Despite their undisputed courage and combat prowess, the Ranger companies were, however, being misused as regular infantry by field commanders desperate for manpower. Rather than insist on proper employment of the Rangers for their original, behind-the-lines concept, the Department of the Army elected to disband all Airborne Ranger companies in July 1951. The rather disingenuous justification for the decision declared “Deep patrol missions by small units, for which the Rangers are intended, are made most difficult in the Far East Command by reason of racial differences between the oriental and the Caucasian.”

The irony of the “Caucasian” comment was not lost on the Buffalo Rangers, but superficial or not, the Army had made its decision. All six Airborne Ranger Companies were shortly disbanded in a bitter ceremony that left more than a few tough Rangers in tears.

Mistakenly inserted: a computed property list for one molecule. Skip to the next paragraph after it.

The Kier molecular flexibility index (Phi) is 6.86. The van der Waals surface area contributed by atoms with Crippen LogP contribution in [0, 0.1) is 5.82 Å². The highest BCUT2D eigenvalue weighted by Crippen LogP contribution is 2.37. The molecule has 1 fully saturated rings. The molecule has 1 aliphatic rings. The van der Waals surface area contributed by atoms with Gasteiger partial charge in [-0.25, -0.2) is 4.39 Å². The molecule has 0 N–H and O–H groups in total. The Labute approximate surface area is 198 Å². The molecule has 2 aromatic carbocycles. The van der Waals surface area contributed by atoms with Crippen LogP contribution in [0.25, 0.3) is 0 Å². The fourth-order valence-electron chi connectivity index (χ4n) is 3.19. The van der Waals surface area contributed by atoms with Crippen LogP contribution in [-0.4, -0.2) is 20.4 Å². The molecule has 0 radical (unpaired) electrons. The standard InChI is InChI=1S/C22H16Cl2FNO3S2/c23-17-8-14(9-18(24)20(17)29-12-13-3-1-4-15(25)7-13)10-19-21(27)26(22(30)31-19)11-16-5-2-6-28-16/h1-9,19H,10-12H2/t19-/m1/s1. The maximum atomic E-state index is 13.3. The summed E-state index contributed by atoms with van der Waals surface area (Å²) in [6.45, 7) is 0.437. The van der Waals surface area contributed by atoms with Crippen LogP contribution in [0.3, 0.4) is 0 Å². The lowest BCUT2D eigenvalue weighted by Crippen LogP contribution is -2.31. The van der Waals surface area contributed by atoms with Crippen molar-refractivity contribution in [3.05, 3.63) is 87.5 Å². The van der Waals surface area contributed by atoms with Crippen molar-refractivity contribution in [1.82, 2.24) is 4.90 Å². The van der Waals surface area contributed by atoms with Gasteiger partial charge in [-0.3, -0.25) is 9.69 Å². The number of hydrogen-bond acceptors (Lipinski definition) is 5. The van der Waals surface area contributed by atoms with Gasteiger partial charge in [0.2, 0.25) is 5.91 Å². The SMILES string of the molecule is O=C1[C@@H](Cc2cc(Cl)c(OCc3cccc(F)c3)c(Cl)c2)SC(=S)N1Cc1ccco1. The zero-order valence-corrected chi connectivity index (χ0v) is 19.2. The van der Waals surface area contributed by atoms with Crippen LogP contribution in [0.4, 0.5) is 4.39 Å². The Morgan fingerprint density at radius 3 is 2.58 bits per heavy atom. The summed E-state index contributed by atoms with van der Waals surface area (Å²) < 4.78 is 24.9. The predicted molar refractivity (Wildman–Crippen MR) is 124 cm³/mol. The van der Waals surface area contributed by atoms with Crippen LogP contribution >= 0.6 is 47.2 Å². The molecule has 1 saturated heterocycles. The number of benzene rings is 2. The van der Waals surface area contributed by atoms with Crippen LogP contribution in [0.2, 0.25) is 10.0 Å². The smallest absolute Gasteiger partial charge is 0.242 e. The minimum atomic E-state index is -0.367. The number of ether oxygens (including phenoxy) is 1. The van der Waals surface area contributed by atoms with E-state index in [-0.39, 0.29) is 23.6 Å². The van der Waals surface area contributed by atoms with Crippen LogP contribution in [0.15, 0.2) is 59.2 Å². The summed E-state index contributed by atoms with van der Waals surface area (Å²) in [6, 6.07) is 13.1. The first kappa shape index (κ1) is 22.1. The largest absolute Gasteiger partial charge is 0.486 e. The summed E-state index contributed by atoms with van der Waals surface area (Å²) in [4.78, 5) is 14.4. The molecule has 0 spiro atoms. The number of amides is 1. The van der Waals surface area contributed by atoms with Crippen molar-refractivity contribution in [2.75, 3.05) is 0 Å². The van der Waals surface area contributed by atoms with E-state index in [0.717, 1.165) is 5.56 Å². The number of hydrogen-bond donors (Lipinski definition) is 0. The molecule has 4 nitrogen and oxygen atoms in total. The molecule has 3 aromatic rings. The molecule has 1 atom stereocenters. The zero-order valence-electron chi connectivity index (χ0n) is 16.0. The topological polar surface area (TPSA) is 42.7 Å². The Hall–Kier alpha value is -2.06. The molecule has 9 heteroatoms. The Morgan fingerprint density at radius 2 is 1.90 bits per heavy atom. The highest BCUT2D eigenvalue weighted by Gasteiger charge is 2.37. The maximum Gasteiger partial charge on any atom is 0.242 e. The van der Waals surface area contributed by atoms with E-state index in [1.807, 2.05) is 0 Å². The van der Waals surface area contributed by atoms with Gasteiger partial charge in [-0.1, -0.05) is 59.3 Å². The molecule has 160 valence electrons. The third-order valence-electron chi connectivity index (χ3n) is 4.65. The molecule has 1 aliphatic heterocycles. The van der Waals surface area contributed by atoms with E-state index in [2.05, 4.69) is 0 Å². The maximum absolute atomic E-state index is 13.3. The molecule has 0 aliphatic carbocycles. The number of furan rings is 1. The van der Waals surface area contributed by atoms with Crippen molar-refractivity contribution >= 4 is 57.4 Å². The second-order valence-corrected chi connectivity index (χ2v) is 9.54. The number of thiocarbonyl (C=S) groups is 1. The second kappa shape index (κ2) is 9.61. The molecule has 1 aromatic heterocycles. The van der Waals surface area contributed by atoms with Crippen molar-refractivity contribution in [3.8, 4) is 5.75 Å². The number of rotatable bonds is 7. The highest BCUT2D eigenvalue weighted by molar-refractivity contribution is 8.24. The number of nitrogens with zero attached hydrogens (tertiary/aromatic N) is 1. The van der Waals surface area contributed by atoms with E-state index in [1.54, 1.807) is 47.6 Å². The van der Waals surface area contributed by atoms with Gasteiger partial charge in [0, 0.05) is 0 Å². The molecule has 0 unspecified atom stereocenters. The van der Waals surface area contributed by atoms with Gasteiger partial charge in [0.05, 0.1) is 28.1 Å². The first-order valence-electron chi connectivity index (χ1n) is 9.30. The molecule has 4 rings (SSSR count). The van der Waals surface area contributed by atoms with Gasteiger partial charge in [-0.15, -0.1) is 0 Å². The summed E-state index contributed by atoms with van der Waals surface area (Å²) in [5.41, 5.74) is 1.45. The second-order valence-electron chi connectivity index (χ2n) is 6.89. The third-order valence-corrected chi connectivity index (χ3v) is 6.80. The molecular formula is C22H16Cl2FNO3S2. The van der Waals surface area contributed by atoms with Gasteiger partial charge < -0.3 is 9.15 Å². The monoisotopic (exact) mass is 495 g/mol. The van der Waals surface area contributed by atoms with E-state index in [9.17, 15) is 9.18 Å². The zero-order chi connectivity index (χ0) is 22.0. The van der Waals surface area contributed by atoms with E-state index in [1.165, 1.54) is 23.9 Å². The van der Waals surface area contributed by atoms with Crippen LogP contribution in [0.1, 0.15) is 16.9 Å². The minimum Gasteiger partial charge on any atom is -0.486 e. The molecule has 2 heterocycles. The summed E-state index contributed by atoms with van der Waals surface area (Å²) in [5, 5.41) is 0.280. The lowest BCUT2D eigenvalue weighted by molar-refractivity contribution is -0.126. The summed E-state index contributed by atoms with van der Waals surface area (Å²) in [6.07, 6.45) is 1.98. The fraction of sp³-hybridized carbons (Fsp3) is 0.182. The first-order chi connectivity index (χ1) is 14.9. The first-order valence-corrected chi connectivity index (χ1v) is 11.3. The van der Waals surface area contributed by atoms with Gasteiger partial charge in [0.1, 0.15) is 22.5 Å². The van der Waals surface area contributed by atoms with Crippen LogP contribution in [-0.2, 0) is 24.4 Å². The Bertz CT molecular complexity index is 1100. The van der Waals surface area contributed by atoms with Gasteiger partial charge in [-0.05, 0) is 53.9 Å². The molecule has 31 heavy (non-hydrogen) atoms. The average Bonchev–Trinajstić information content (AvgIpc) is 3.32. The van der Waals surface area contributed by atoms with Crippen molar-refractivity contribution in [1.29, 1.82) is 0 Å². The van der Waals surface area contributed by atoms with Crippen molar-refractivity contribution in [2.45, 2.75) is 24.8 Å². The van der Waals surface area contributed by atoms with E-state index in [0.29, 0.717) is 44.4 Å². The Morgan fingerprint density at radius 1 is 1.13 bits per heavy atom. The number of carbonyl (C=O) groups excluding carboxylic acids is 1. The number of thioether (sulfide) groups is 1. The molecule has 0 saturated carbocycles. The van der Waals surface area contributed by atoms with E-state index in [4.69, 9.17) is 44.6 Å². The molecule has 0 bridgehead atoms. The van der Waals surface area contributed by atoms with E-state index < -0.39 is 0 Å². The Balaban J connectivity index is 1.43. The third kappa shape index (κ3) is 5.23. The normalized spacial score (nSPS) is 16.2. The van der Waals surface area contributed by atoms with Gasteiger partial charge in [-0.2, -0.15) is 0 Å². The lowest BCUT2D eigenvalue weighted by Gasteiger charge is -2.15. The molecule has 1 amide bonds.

Something else within the U.S. Army was also terminating that same summer, another concept that brought bitterness to many but whose cessation was long overdue. The Buffalo Rangers’ battlefield exploits mocked the military myth of black inferiority, and there were too many white and often grateful witnesses to hide the truth.

Famous generals, including Ridgway, McAuliffe and Taylor, publicly stepped out to condemn the immorality of segregation. And five-star General of the Army Douglas MacArthur put the final nail in the discredited segregationist policy in declaring:

“I have one criticism of the Negro Troops who fought under my command in the Korean War. They didn’t send me enough of them!”

Mr. Posey’s vivid recollections of the heroism and dignity with which the Buffalo Rangers faced their enemies both foreign and domestic is indeed a marvelous read. More important still, it gives long-overdue credit to the valor and sacrifice demonstrated by black warriors in American military history.

Retired Air Force Col. Michael Haas is a former Ranger and special operations historian.